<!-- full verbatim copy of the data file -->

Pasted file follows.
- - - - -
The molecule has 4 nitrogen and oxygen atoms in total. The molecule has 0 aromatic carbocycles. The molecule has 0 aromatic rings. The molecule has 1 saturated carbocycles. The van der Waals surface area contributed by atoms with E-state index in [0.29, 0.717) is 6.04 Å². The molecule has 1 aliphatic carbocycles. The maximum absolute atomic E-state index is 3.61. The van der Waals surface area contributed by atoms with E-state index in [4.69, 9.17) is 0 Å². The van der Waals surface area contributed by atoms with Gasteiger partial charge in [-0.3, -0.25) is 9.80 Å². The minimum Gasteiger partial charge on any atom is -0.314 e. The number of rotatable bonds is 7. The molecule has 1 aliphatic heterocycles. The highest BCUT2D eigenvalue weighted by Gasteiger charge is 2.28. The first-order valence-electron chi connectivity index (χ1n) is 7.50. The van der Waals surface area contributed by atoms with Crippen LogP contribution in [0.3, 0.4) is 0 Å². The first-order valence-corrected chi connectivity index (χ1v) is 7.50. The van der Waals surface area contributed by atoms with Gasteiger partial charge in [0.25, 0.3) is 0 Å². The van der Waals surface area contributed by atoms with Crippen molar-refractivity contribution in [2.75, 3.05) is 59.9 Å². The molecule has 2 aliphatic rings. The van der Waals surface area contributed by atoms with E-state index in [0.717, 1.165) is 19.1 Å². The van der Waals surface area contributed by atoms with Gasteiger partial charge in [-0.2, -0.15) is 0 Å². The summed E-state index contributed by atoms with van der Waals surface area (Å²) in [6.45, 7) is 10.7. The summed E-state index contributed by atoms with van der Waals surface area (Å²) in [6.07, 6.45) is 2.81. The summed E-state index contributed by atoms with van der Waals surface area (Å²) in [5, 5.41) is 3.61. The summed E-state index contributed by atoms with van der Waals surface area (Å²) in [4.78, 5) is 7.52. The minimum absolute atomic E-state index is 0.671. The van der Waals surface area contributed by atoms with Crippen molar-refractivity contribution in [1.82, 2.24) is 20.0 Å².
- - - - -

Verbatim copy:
The molecule has 4 nitrogen and oxygen atoms in total. The molecule has 0 aromatic carbocycles. The molecule has 0 aromatic rings. The molecule has 1 saturated carbocycles. The van der Waals surface area contributed by atoms with E-state index in [0.29, 0.717) is 6.04 Å². The molecule has 1 aliphatic carbocycles. The maximum absolute atomic E-state index is 3.61. The van der Waals surface area contributed by atoms with E-state index in [4.69, 9.17) is 0 Å². The van der Waals surface area contributed by atoms with Gasteiger partial charge in [-0.3, -0.25) is 9.80 Å². The minimum Gasteiger partial charge on any atom is -0.314 e. The number of rotatable bonds is 7. The molecule has 1 aliphatic heterocycles. The highest BCUT2D eigenvalue weighted by Gasteiger charge is 2.28. The first-order valence-electron chi connectivity index (χ1n) is 7.50. The van der Waals surface area contributed by atoms with Crippen LogP contribution in [0.3, 0.4) is 0 Å². The first-order valence-corrected chi connectivity index (χ1v) is 7.50. The van der Waals surface area contributed by atoms with Gasteiger partial charge in [0.25, 0.3) is 0 Å². The van der Waals surface area contributed by atoms with Crippen molar-refractivity contribution in [2.75, 3.05) is 59.9 Å². The molecule has 2 aliphatic rings. The van der Waals surface area contributed by atoms with E-state index in [0.717, 1.165) is 19.1 Å². The van der Waals surface area contributed by atoms with Gasteiger partial charge in [-0.2, -0.15) is 0 Å². The summed E-state index contributed by atoms with van der Waals surface area (Å²) in [6.45, 7) is 10.7. The summed E-state index contributed by atoms with van der Waals surface area (Å²) in [6.07, 6.45) is 2.81. The summed E-state index contributed by atoms with van der Waals surface area (Å²) in [5, 5.41) is 3.61. The summed E-state index contributed by atoms with van der Waals surface area (Å²) in [4.78, 5) is 7.52. The minimum absolute atomic E-state index is 0.671. The van der Waals surface area contributed by atoms with Crippen molar-refractivity contribution in [1.82, 2.24) is 20.0 Å².